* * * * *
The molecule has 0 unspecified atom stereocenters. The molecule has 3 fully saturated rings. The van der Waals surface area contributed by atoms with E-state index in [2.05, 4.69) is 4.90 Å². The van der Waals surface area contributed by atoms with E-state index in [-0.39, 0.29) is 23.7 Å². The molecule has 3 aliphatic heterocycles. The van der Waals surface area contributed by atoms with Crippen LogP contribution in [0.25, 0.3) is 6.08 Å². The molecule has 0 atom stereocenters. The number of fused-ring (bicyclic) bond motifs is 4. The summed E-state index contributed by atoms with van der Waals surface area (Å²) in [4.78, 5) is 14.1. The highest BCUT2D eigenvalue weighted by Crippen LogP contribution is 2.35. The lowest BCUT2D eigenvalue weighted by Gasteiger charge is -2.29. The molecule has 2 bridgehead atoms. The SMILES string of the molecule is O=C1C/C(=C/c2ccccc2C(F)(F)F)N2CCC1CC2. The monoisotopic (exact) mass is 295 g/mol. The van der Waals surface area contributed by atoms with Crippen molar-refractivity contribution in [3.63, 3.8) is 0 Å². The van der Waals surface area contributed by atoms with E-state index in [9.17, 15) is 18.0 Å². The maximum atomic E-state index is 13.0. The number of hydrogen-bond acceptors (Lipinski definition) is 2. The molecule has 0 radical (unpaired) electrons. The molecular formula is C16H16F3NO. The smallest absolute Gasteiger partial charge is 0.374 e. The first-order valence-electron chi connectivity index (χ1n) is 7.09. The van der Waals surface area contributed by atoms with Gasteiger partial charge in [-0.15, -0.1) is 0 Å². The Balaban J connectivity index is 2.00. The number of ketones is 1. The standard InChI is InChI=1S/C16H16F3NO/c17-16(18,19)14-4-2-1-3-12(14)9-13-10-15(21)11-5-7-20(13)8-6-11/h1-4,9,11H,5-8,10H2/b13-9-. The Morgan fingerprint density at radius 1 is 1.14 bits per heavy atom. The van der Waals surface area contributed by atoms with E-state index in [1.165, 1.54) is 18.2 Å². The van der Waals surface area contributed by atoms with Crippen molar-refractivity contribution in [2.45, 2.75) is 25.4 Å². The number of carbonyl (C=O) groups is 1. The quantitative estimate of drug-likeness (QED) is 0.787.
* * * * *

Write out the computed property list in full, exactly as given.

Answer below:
The molecule has 0 unspecified atom stereocenters. The molecule has 3 fully saturated rings. The van der Waals surface area contributed by atoms with E-state index in [2.05, 4.69) is 4.90 Å². The van der Waals surface area contributed by atoms with E-state index in [-0.39, 0.29) is 23.7 Å². The molecule has 3 aliphatic heterocycles. The van der Waals surface area contributed by atoms with Crippen LogP contribution in [0.25, 0.3) is 6.08 Å². The molecule has 0 atom stereocenters. The number of fused-ring (bicyclic) bond motifs is 4. The summed E-state index contributed by atoms with van der Waals surface area (Å²) in [4.78, 5) is 14.1. The highest BCUT2D eigenvalue weighted by Crippen LogP contribution is 2.35. The lowest BCUT2D eigenvalue weighted by Gasteiger charge is -2.29. The molecule has 2 bridgehead atoms. The SMILES string of the molecule is O=C1C/C(=C/c2ccccc2C(F)(F)F)N2CCC1CC2. The monoisotopic (exact) mass is 295 g/mol. The van der Waals surface area contributed by atoms with Crippen molar-refractivity contribution in [3.63, 3.8) is 0 Å². The van der Waals surface area contributed by atoms with E-state index in [9.17, 15) is 18.0 Å². The maximum atomic E-state index is 13.0. The number of hydrogen-bond acceptors (Lipinski definition) is 2. The molecule has 0 radical (unpaired) electrons. The molecular formula is C16H16F3NO. The smallest absolute Gasteiger partial charge is 0.374 e. The first-order valence-electron chi connectivity index (χ1n) is 7.09. The van der Waals surface area contributed by atoms with Gasteiger partial charge in [-0.15, -0.1) is 0 Å². The Balaban J connectivity index is 2.00. The number of ketones is 1. The standard InChI is InChI=1S/C16H16F3NO/c17-16(18,19)14-4-2-1-3-12(14)9-13-10-15(21)11-5-7-20(13)8-6-11/h1-4,9,11H,5-8,10H2/b13-9-. The Morgan fingerprint density at radius 1 is 1.14 bits per heavy atom. The van der Waals surface area contributed by atoms with E-state index in [1.165, 1.54) is 18.2 Å². The van der Waals surface area contributed by atoms with Crippen molar-refractivity contribution in [2.45, 2.75) is 25.4 Å². The number of carbonyl (C=O) groups is 1. The quantitative estimate of drug-likeness (QED) is 0.787.